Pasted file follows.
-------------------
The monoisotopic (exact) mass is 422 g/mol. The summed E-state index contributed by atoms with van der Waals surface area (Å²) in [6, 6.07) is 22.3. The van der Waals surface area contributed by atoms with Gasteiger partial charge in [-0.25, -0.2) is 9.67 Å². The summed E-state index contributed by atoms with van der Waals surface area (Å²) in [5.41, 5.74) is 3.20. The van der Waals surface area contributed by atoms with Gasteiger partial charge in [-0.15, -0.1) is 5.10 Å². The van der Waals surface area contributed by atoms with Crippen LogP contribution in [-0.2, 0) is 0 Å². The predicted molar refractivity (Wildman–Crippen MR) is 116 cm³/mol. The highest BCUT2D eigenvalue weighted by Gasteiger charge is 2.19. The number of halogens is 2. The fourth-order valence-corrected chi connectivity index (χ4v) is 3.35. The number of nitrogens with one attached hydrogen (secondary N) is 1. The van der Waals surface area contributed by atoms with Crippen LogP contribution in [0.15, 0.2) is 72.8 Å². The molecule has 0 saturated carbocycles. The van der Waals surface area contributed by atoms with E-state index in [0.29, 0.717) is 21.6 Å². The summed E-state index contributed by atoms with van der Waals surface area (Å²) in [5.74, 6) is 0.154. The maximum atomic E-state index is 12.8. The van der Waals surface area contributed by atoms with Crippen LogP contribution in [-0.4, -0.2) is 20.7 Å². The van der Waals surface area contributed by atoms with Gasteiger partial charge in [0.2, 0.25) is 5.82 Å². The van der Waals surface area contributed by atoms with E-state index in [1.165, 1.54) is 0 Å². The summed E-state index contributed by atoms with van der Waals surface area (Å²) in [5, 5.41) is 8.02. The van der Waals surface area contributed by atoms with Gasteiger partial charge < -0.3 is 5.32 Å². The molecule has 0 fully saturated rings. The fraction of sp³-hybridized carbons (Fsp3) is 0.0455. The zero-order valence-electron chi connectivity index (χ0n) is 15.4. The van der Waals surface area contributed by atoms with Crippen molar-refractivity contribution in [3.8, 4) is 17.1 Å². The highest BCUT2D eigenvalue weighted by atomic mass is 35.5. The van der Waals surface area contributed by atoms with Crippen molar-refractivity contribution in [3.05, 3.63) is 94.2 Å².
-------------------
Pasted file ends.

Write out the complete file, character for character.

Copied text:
The monoisotopic (exact) mass is 422 g/mol. The summed E-state index contributed by atoms with van der Waals surface area (Å²) in [6, 6.07) is 22.3. The van der Waals surface area contributed by atoms with Gasteiger partial charge in [-0.25, -0.2) is 9.67 Å². The summed E-state index contributed by atoms with van der Waals surface area (Å²) in [5.41, 5.74) is 3.20. The van der Waals surface area contributed by atoms with Gasteiger partial charge in [-0.15, -0.1) is 5.10 Å². The van der Waals surface area contributed by atoms with Crippen LogP contribution in [-0.2, 0) is 0 Å². The predicted molar refractivity (Wildman–Crippen MR) is 116 cm³/mol. The highest BCUT2D eigenvalue weighted by Gasteiger charge is 2.19. The number of halogens is 2. The fourth-order valence-corrected chi connectivity index (χ4v) is 3.35. The number of nitrogens with one attached hydrogen (secondary N) is 1. The van der Waals surface area contributed by atoms with Crippen LogP contribution in [0.15, 0.2) is 72.8 Å². The molecule has 0 saturated carbocycles. The van der Waals surface area contributed by atoms with E-state index in [0.29, 0.717) is 21.6 Å². The summed E-state index contributed by atoms with van der Waals surface area (Å²) in [5.74, 6) is 0.154. The maximum atomic E-state index is 12.8. The van der Waals surface area contributed by atoms with Crippen LogP contribution in [-0.4, -0.2) is 20.7 Å². The van der Waals surface area contributed by atoms with Gasteiger partial charge in [0.2, 0.25) is 5.82 Å². The van der Waals surface area contributed by atoms with E-state index in [1.165, 1.54) is 0 Å². The summed E-state index contributed by atoms with van der Waals surface area (Å²) in [5, 5.41) is 8.02. The van der Waals surface area contributed by atoms with Gasteiger partial charge < -0.3 is 5.32 Å². The molecule has 0 fully saturated rings. The fraction of sp³-hybridized carbons (Fsp3) is 0.0455. The zero-order valence-electron chi connectivity index (χ0n) is 15.4. The van der Waals surface area contributed by atoms with Crippen molar-refractivity contribution in [3.8, 4) is 17.1 Å². The highest BCUT2D eigenvalue weighted by atomic mass is 35.5. The van der Waals surface area contributed by atoms with Crippen molar-refractivity contribution in [3.05, 3.63) is 94.2 Å².